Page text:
How often should I have a stress test


Senior Man - Fitness Test

By Julian Booker, MD

As is my usual practice with blog entries, I try to give disclaimers. These disclaimers are designed to protect YOU!!

  1. Your doctor has your best interest at heart (pun intended). Trust your doctor. If you have any reservations about your care, talk to him/her.
  2. Your clinical situation is unique. This blog is an incomplete collection of generalized recommendations that might not be appropriate for every given scenario.
  3. Stress testing is safe but not without risk
  4. If you are having new or worsening chest pain, shortness of breath or other symptoms that could be cardiac in nature, there is a pretty good chance that you will need a stress test and this blog entry is not for you.

Important definitions

  • Low Risk –Low risk for cardiac events. Your 10-year risk of cardiac events is less than 10%.
  • Intermediate Risk – Average to slightly above average risk for cardiac events. Your 10-year risk of cardiac events is 10-20%.
  • High Risk – High risk of cardiac events. Diabetes in a person older than 40, Peripheral Artery Disease (PAD,. I know you have seen the commercials), symptomatic or significant carotid artery disease, prior diagnosed coronary artery disease or a 10-year risk of greater than 20%.
  • Ischemic Equivalent – Chest discomfort, Anginal Equivalent, or EKG changes concerning for heart blockages.
  • Anginal Equivalent – Symptoms other than heart related chest pain that may signify heart blockage. These include but are not limited to chest or abdominal burning, shoulder pain, palpitations, jaw pain and shortness of breath.

To calculate your 10-year risk of cardiac events you can visit: Myheart.net

The following represents my distillation of the American College of Cardiology’s recommendations on the appropriate use of nuclear stress testing. These recommendations are an outstanding guide for stress testing in general. There are numerous reasons that your physician may decide to order a stress test. For simplicity, I have decided to focus primarily on the situations where stress testing is usually NOT warranted.

Asymptomatic

I am low risk:

If you are low risk for coronary heart disease and are asymptomatic, there is almost no conceivable indication for stress testing. The most significant exceptions deal are if you have been diagnosed with certain types of heart failure. Some doctors may recommend a stress test “just to check.” The likelihood of finding a problem is so small that the risk of undergoing the stress test is probably not worth it.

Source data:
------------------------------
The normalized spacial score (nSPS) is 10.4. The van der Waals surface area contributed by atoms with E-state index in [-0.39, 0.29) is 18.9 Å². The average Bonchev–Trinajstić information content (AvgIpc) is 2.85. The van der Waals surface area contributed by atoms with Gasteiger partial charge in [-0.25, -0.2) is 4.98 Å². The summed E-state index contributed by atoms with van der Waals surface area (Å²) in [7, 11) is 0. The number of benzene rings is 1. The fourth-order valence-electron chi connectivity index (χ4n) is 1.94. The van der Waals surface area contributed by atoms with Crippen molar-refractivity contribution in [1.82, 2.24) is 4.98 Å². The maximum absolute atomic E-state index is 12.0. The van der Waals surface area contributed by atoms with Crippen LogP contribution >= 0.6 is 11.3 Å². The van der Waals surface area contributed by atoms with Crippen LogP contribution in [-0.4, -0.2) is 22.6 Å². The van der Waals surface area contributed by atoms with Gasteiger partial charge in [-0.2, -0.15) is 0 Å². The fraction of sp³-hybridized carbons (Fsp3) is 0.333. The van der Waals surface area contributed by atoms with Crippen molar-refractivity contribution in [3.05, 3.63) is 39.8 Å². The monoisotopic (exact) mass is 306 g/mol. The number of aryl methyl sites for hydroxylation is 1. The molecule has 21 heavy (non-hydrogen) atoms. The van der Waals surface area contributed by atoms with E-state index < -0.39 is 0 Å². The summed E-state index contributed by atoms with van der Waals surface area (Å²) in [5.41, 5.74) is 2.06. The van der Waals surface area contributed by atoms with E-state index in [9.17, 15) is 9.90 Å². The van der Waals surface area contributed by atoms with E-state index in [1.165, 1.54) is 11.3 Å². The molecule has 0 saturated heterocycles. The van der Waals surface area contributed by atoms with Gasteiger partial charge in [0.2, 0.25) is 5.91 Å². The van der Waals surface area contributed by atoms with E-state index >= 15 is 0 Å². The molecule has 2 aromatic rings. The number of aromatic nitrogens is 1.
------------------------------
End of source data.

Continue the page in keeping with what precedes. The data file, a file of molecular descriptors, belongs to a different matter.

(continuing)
I am intermediate risk:

Your doctor may elect to proceed with stress testing to help define your overall risk of heart disease. This is a very reasonable option. However, if you had a stress test within the past two years and you remain asymptomatic, there is no need to repeat the test until it has been at least two years.

I am high risk:

This is where it is a bit tricky. It is reasonable to undergo stress testing if you fall in the high risk category. If you had a normal stress test less than two years ago and you truly have no chest pain (or anginal equivalents) then you likely do not need to repeat your stress test. If you have documented coronary artery disease and are asymptomatic the same rules apply.  After two years, it is okay to start thinking about stress testing again.

Here is where it gets scary so take a moment to digest it.  For those who have undergone cardiac catheterization with stenting or coronary artery bypass AND it has been less than two years AND you are truly asymptomatic you do not need a stress test. Two years after stenting or five years after bypass, it is reasonable to start thinking about stress testing again even if you are asymptomatic. As with everything, there are caveats so talk with your doctor.

I have chest pain and/or an ischemic equivalent

I am low risk:

If you are truly low risk then more than likely your chest pain may not be an anginal equivalent. If your EKG looks okay then a treadmill stress test may be in order.  If your symptoms are atypical for heart disease, then your doctor may elect not to stress you all together.

I am intermediate to high risk:

Stress testing is in order here if you have never had one. If you recently had a stress test and your symptoms are not changing in frequency or severity, then you can safely wait for the two years that keeps popping up throughout this post.

Are your symptoms really unchanged? The last time I saw you in clinic you could walk 6 flights of stairs before you developed chest discomfort, now you can only walk 4 before developing symptoms.

I tend to err on the side of caution in the intermediate to high risk group. If I have a question about the whether your symptoms are truly stable, then further work-up is probably required.

**Public Service Announcement**

If you are able to walk and your doctor gives you the option to walk on the treadmill either alone or in combination with imaging such as nuclear or echocardiography, you owe it to yourself to do it and try your best. The treadmill provides powerful prognostic information that may help your doctor.

About Julian Booker, MD

I am a noninvasive cardiologist at the University of Alabama at Birmingham specializing in multi-modality cardiovascular imaging and preventative medicine. My training was primarily at Baylor College of Medicine in Houston TX and the National Institutes of Health in Bethesda MD.
This entry was posted in Julian Booker myHeart Blog, Preventative Medicine and tagged , , , , , , , , , , . Bookmark the permalink.

8 Responses to How often should I have a stress test

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